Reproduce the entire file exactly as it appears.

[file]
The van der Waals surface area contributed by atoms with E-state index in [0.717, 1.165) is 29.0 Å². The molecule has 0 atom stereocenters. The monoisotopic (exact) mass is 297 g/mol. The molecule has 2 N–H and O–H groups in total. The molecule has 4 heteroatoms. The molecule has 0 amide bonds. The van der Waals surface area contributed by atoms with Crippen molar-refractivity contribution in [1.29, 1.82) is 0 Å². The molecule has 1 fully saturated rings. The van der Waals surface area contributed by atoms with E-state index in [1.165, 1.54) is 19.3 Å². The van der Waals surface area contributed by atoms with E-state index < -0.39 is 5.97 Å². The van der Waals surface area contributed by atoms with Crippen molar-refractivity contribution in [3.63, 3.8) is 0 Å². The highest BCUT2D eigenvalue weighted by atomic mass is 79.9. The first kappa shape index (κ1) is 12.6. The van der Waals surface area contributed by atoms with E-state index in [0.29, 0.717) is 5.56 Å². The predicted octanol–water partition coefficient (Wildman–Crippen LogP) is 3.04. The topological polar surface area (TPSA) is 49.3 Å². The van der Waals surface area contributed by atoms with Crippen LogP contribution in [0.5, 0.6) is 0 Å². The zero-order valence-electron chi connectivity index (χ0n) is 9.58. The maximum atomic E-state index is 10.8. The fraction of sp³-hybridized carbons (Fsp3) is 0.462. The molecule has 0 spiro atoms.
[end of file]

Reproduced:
The van der Waals surface area contributed by atoms with E-state index in [0.717, 1.165) is 29.0 Å². The molecule has 0 atom stereocenters. The monoisotopic (exact) mass is 297 g/mol. The molecule has 2 N–H and O–H groups in total. The molecule has 4 heteroatoms. The molecule has 0 amide bonds. The van der Waals surface area contributed by atoms with Crippen molar-refractivity contribution in [1.29, 1.82) is 0 Å². The molecule has 1 fully saturated rings. The van der Waals surface area contributed by atoms with E-state index in [1.165, 1.54) is 19.3 Å². The van der Waals surface area contributed by atoms with E-state index < -0.39 is 5.97 Å². The van der Waals surface area contributed by atoms with Crippen molar-refractivity contribution in [3.63, 3.8) is 0 Å². The highest BCUT2D eigenvalue weighted by atomic mass is 79.9. The first kappa shape index (κ1) is 12.6. The van der Waals surface area contributed by atoms with E-state index in [0.29, 0.717) is 5.56 Å². The predicted octanol–water partition coefficient (Wildman–Crippen LogP) is 3.04. The topological polar surface area (TPSA) is 49.3 Å². The van der Waals surface area contributed by atoms with Crippen LogP contribution in [0.5, 0.6) is 0 Å². The zero-order valence-electron chi connectivity index (χ0n) is 9.58. The maximum atomic E-state index is 10.8. The fraction of sp³-hybridized carbons (Fsp3) is 0.462. The molecule has 0 spiro atoms.